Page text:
Lonnie observed several sets of impressions left by truck tires that ran in and out of the fenced courtyard. The gate itself was closed, and she pulled on it to verify that the locking system worked. It did not budge at her tugging. She randomly pressed several buttons on the digital keypad and tried again. It did not react. Whoever had gotten in here earlier either had the combination to the lock, or had overridden the electronic device with technology. As far as she could tell, there were no signs of foul play or break-in at the gate or the surrounding fence. Other than those that led from where the various trucks had parked to the keypad, there were no footprints, either. At least, there were no human footprints. A single line of dog paw impressions trailed off through the snow into the woods.
Daddy takes that dog everywhere.
She picked up her cell phone and called the TVEC dispatcher on duty to request the number combination for the keypad to open the locked substation gate.
A male voice answered. “TVEC Dispatch, this is Franklin. How can I help you?”
“This is Trooper Wyatt from AST. I’m at the Salt Jacket substation. Could you or someone there supply me with the code for gate?”
“Good evening, ma’am. What is your badge number, please?”
“Four three oh seven,” she responded.
“Thank you,” he replied, “and what is your full name?”
“And, finally, one more question.” The dispatcher paused for a moment. “Who was your eleventh-grade English teacher?”
“What?” She exclaimed incredulously
“I am sorry, ma’am, but I need to know this information.” Franklin’s voice was serious, but Lonnie was certain she could detect a hint of a grin in its sound.
“Your mother! Mrs. Eckert,” she blurted out.
“That would be correct, ma’am.” Franklin replied. “She’ll be delighted you remembered.”
“Franklin, you’re enjoying this. I can tell. Now, how about the number?”
“No problem. Six, six, eight, pound, seven.”
“Thank you,” she said sarcastically. “Tell your mom I said hi, and you can also tell her that my writing skills have improved considerably. Hers was the only class where I ever got a B.”
“I’ll let her know. Have a good evening. Out here.” He hung up the phone.
She pressed the disconnect button on her cell phone and punched the code into the keypad located at the side of the large sliding gate. The buttons of the keypad were stiff to the touch. The cold in the metal sucked heat out through her leather-gloved fingertip, leaving a mild stinging sensation. The lock clicked open as the last digit was pressed, and the gate automatically slid along the grooved channel of steel track that ran parallel to the main fence until it was fully open. She walked into the inner area of the substation, leaving her cruiser parked in front, still running, the doors locked.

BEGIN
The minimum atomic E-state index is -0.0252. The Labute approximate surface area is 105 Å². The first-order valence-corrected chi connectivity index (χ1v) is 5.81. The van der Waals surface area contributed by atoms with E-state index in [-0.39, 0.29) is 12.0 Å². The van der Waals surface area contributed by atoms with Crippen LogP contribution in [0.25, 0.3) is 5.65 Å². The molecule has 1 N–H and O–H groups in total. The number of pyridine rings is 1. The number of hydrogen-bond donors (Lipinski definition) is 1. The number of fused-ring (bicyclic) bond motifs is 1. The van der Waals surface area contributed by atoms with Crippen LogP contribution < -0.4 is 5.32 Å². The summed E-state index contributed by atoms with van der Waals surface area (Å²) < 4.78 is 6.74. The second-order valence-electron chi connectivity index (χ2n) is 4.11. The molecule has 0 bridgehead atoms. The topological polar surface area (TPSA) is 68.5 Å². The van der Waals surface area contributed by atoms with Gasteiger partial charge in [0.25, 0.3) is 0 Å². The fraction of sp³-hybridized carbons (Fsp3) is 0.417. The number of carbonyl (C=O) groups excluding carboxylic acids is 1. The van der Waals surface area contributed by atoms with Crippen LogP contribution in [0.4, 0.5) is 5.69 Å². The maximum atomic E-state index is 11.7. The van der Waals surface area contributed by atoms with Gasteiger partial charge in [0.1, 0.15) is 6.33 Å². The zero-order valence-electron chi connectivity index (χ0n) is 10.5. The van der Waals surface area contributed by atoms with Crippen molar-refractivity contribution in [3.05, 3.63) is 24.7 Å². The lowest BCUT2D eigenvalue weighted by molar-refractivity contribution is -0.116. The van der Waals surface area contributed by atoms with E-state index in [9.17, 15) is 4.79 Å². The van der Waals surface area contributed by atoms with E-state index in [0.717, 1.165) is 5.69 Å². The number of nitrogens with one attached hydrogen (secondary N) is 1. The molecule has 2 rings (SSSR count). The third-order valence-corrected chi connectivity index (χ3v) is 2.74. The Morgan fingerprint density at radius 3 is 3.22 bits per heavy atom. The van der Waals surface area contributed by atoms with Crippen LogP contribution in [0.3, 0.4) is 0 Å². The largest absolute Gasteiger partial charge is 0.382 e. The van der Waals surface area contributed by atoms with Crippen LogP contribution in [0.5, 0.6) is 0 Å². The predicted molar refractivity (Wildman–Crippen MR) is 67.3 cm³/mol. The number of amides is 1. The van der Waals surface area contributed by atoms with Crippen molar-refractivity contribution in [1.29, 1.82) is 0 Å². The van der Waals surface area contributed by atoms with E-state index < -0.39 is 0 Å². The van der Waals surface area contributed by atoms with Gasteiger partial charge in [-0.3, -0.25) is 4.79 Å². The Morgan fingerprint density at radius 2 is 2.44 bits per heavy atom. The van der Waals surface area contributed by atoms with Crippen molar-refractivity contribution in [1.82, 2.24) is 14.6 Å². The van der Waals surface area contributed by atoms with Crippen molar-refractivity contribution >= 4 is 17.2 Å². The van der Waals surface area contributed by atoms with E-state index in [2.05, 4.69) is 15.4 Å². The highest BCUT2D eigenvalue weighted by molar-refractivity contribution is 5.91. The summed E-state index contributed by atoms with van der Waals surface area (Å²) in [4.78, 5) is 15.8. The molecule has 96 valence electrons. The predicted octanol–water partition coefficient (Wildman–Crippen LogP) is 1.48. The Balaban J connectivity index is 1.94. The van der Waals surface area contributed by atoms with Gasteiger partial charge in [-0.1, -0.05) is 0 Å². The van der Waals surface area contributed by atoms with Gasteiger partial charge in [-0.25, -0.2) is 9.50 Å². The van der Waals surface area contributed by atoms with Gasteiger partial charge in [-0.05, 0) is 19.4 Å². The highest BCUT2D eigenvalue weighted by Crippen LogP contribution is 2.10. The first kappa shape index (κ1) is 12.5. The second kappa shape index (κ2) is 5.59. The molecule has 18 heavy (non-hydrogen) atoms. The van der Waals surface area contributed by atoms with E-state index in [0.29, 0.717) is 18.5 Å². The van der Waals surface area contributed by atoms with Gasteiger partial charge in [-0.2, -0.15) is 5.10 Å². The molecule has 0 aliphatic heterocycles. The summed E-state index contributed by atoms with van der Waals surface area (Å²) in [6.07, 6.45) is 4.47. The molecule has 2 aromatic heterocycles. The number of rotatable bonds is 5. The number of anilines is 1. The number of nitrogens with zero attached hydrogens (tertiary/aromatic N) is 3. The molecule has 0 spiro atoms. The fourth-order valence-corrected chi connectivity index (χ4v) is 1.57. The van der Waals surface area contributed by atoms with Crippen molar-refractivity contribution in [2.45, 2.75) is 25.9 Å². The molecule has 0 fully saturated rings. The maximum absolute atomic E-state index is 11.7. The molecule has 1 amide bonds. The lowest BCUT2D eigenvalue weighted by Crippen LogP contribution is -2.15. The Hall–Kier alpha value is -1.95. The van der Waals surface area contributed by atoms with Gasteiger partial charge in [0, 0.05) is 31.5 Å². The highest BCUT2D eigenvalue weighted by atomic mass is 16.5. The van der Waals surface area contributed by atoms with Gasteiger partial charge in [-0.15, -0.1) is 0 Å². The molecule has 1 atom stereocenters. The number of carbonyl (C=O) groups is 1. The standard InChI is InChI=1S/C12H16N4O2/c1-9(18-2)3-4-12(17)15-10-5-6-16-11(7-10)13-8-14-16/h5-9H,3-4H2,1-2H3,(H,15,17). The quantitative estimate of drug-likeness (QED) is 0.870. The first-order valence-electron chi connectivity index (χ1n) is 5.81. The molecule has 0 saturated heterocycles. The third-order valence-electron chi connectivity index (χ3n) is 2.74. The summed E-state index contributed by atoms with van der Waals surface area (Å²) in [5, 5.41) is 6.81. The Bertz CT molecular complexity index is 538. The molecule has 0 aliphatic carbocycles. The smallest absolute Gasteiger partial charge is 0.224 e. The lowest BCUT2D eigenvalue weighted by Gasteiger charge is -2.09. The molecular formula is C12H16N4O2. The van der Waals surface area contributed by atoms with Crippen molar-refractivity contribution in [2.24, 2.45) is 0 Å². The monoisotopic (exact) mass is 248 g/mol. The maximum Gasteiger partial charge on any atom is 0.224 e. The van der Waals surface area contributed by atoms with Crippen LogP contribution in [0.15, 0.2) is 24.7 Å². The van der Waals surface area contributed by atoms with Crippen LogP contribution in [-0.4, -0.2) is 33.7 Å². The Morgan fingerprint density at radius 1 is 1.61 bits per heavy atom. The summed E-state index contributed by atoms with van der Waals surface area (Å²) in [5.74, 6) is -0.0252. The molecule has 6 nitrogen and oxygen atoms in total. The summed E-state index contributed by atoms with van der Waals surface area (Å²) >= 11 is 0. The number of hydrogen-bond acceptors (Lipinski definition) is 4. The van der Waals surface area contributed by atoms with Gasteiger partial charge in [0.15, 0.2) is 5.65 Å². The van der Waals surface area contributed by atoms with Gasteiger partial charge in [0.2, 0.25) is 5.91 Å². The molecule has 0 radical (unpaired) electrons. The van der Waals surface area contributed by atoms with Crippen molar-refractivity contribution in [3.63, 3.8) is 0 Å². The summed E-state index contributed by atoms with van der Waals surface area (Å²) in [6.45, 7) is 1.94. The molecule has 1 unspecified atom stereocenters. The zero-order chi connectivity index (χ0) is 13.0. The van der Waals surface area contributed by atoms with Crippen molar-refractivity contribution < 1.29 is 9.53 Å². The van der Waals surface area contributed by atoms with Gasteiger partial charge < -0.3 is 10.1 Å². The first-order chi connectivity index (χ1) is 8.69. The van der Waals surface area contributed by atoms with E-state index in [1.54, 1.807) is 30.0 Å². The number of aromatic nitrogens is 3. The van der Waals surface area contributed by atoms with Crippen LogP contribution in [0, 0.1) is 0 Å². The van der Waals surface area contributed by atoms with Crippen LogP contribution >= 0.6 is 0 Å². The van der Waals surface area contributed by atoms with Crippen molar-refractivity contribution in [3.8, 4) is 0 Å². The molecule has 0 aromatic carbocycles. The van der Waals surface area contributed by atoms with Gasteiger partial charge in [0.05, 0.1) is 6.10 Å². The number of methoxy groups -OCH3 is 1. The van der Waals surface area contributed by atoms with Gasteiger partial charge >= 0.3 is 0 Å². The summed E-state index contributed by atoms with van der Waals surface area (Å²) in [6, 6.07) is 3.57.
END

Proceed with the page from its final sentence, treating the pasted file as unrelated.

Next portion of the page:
With the flashlight in her hand, Trooper Wyatt scanned the open ground around the large steel structures that hummed with the awesome pulse of millions of volts of electricity surging through the thick rolls of copper coil and heavy electromagnets. In the diffused beam of her Maglite, she could just make out the tall, gray metal towers on which the power cables hung, feeding the substation, which converted some to lower voltage for local use, and boosted some along to further journeys to even more remote locations.
The snow had been scraped to the sides of the area in front of the small utility hut by a snowplow several days earlier leaving bare icy dirt and gravel that provided virtually no clues as to how many vehicles or people may have been there. At the steps to the hut, where there were two or three inches of snow the plow couldn’t reach, were several sets of footprints.
One of the sets definitely belonged to her father. They had the peculiar shape and pattern of the custom-made White’s Alaska Boots he had worn since she was a little girl. He had bought the boots for more than two hundred dollars back in the late seventies and had them rebuilt every two years for about a quarter of the price of buying new ones. He claimed those boots had become more a part of his feet than his own toenails.
Another set of prints had the distinctive markings of Corcoran military issue jump boots. Those, Lonnie thought, must be Officer Bannock’s. One set of prints belonged to a pair of large, military surplus white bunny boots commonly worn by many Alaskans this time of year. Another that looked like sneakers of some sort. Each of these pairs of prints went into the building and around the various structures of the substation, where the technicians had been trying to diagnose the outage.